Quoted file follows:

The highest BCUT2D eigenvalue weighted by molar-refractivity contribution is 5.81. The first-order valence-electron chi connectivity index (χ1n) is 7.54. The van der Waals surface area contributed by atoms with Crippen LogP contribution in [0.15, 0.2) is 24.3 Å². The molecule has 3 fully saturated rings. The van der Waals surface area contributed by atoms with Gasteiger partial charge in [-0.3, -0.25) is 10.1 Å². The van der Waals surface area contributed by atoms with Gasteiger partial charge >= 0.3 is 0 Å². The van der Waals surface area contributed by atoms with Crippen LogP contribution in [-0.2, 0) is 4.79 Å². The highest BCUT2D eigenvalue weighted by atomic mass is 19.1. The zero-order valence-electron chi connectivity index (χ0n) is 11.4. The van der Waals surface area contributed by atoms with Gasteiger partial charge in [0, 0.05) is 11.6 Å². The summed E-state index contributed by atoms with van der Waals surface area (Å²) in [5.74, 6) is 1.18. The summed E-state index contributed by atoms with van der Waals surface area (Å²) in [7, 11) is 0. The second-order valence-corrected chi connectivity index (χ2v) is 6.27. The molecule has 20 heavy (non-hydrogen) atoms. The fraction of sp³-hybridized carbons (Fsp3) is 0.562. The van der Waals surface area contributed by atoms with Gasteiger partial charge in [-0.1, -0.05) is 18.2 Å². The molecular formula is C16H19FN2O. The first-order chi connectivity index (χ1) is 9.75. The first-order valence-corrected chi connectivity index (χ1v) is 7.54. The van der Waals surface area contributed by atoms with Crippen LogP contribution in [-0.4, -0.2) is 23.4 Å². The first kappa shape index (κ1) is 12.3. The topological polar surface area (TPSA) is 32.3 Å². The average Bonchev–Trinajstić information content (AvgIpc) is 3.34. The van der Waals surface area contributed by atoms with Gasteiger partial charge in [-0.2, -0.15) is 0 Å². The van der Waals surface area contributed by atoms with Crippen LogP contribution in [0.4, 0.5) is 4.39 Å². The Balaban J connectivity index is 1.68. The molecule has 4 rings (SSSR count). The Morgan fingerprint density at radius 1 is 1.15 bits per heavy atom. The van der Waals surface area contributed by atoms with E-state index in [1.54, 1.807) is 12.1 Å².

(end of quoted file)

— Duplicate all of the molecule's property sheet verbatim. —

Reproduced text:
The highest BCUT2D eigenvalue weighted by molar-refractivity contribution is 5.81. The first-order valence-electron chi connectivity index (χ1n) is 7.54. The van der Waals surface area contributed by atoms with Crippen LogP contribution in [0.15, 0.2) is 24.3 Å². The molecule has 3 fully saturated rings. The van der Waals surface area contributed by atoms with Gasteiger partial charge in [-0.3, -0.25) is 10.1 Å². The van der Waals surface area contributed by atoms with Gasteiger partial charge >= 0.3 is 0 Å². The van der Waals surface area contributed by atoms with Crippen LogP contribution in [-0.2, 0) is 4.79 Å². The highest BCUT2D eigenvalue weighted by atomic mass is 19.1. The zero-order valence-electron chi connectivity index (χ0n) is 11.4. The van der Waals surface area contributed by atoms with Gasteiger partial charge in [0, 0.05) is 11.6 Å². The summed E-state index contributed by atoms with van der Waals surface area (Å²) in [5.74, 6) is 1.18. The summed E-state index contributed by atoms with van der Waals surface area (Å²) in [7, 11) is 0. The second-order valence-corrected chi connectivity index (χ2v) is 6.27. The molecule has 20 heavy (non-hydrogen) atoms. The fraction of sp³-hybridized carbons (Fsp3) is 0.562. The van der Waals surface area contributed by atoms with Gasteiger partial charge in [-0.1, -0.05) is 18.2 Å². The molecular formula is C16H19FN2O. The first-order chi connectivity index (χ1) is 9.75. The first-order valence-corrected chi connectivity index (χ1v) is 7.54. The van der Waals surface area contributed by atoms with Crippen LogP contribution in [-0.4, -0.2) is 23.4 Å². The first kappa shape index (κ1) is 12.3. The topological polar surface area (TPSA) is 32.3 Å². The average Bonchev–Trinajstić information content (AvgIpc) is 3.34. The van der Waals surface area contributed by atoms with Gasteiger partial charge in [-0.2, -0.15) is 0 Å². The van der Waals surface area contributed by atoms with Crippen LogP contribution in [0.4, 0.5) is 4.39 Å². The Balaban J connectivity index is 1.68. The molecule has 4 rings (SSSR count). The Morgan fingerprint density at radius 1 is 1.15 bits per heavy atom. The van der Waals surface area contributed by atoms with E-state index in [1.54, 1.807) is 12.1 Å².